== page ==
Punch Shot: Most memorable moment of the season

By Golf Channel DigitalOctober 1, 2015, 3:00 pm

With the 2014-15 PGA Tour campaign in the rear-view mirror, GolfChannel.com writers offer up their pick for most memorable moment of the season. Click here for their pick for best shot.


It’s not the most pleasant memory, but years from now when we look back on 2015 the singular image will be Dustin Johnson giving away the U.S. Open on the 72nd green.

The emotional roller-coaster that ensued from Johnson’s three-putt at Chambers Bay was certainly tumultuous, as players and viewers alike were left in a state of shock – none more so than Johnson, who took off his cap, adjusted his hair and looked around as if to try to identify a driver in a hit-and-run. For a player already with plenty of major championship scar tissue, Johnson added another layer that could prove even more painful than his bunker episode from Whistling Straits.

Doug Sanders. Scott Hoch. Short misses with a major on the line go down in the annals of the game, and Johnson had the misfortune of joining them in the Pacific Northwest. In a year with plenty of wins worth celebrating, it will be a loss that lingers the most.


There is no more iconic place in golf than the corner of Golf Place and The Links, the two byways that frame the Old Course’s 18th hole, which makes it apropos that the year’s most memorable moment would occur at the famous crossroads.

It was a compelling snapshot in the Monday gloom as Zach Johnson was cementing his legacy with his second major triumph at July’s Open Championship as Jordan Spieth waited quietly behind the Royal & Ancient clubhouse to congratulate him.

More than an hour had passed since Spieth’s historic bid to become the first player in the modern era to collect the first three legs of the single-season Grand Slam had slid past the cup on the same 18th hole, but there he was waiting in line to applaud Johnson.

Spieth’s caddie, Michael Greller, stood quietly with him, clearly still stunned by his man’s missed birdie putt at the last that would have secured “Team Jordan” a spot in the playoff, but Spieth simply smiled as he embraced Johnson.

“To have a champion like Jordan take the time on 18 to give me best wishes,” Johnson said. “He's a phenomenal talent, and I'm telling you right now he's a better person than he is golfer.”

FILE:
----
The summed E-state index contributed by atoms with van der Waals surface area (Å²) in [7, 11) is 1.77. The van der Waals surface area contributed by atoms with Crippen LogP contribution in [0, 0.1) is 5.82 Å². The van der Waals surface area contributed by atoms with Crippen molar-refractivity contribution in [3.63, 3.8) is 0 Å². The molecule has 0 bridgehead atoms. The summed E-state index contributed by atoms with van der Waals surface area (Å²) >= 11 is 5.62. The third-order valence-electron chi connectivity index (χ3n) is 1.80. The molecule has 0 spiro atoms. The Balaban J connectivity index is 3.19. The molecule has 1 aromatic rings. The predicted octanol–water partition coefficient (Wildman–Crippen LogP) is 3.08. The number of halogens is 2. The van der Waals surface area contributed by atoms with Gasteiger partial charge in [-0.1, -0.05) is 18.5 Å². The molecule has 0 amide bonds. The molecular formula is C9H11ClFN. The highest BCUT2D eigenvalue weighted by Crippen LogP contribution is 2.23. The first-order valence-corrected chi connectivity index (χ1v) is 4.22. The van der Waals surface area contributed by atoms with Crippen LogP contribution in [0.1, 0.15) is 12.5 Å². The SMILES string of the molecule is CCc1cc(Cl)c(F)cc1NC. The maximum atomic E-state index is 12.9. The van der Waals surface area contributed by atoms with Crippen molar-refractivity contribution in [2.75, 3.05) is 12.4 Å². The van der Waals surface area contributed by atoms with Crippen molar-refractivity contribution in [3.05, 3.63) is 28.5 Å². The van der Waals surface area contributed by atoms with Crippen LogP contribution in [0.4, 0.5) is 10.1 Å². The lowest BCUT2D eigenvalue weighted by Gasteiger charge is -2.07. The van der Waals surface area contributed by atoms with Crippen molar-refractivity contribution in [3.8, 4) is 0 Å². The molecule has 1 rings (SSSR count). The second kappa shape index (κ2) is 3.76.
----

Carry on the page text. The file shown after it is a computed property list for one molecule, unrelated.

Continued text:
Rickie Fowler’s eloquent answer: After knocking his tee shot to 5 feet at the famed 17th island hole in May to set up his playoff victory at The Players Championship, and after kissing his then bikini model girlfriend coming off the green, Fowler was asked about being voted overrated by his peers. He patted his new trophy and smiled.

“If there was any question, this right here answers anything you need to know,” Fowler said.

Fowler couldn’t have been more eloquent with his shot making that remarkable Sunday in May. He didn’t have to say much afterward.


The Open Championship had an odd feel this year. Torrential rain and a 10-hour wind delay led to the first Monday finish since 1988, and over the weekend there was a strangely eclectic leaderboard that included, among others, Dustin Johnson, Paul Lawrie, Adam Scott and Danny Willett.

Jordan Spieth, trying to win his third consecutive major, seemed like he had putted his way out of contention; midway through the final round, he four-putted for double bogey. He was done. Except then he made back-to-back birdies. Except then he played steady as the others faltered. Suddenly, he was only one shot back.

The action was reaching a crescendo, so I made a beeline for the 16th green. I got there just as Spieth was stalking his 40-footer birdie putt. He looked at it from every angle. Caddie Michael Greller nodded in agreement. The Old Course stood still. Spieth stroked the putt, and with a few feet to go he knew it was in. He pumped his fist, and the place exploded, and in that moment it all felt possible – that a 21-year-old was going to with the Open, capture the first three legs of the Grand Slam, and head to Whistling Straits as the biggest story in sports, with a chance to author the greatest golf season ever.

We all know what happened next, of course, but the electricity of that single moment was something I’ll never forget.

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Fleetwood flawless en route to Abu Dhabi lead

By Will GrayJanuary 18, 2018, 2:06 pm

New year, same results for Tommy Fleetwood.

The reigning Race to Dubai champ picked up where he left off in the opening round of the Abu Dhabi HSBC Championship, carding a bogey-free 66 during which the Englishman found all 18 greens in regulation. At 6 under, he shares the lead with Japan's Hideto Tanihara and sits one shot clear of five other players.

"Very stress-free. Played really well from start to finish," Fleetwood said. "Felt like I did what you need to do around this golf course, which is drive it well, hit your irons solid. You can't really be too greedy a lot of the time, and then sort of my pace putting was really good. So basically just did what you need to do to get a good score around this golf course, and I got one."

Full-field scores from the Abu Dhabi HSBC Championship

Fleetwood shined in a marquee grouping that included world No. 1 Dustin Johnson and Rory McIlroy, as he birdied three holes on each nine. This is his first worldwide start since a T-3 finish at the Hero World Challenge.

It was at this event a year ago that Fleetwood sparked a career campaign, edging Johnson and Pablo Larrazabal for the win. He added another win at the French Open in the summer to go along with a pair of runner-up results and a T-4 finish at the U.S. Open, all of which helped him capture the European Tour's season-long title.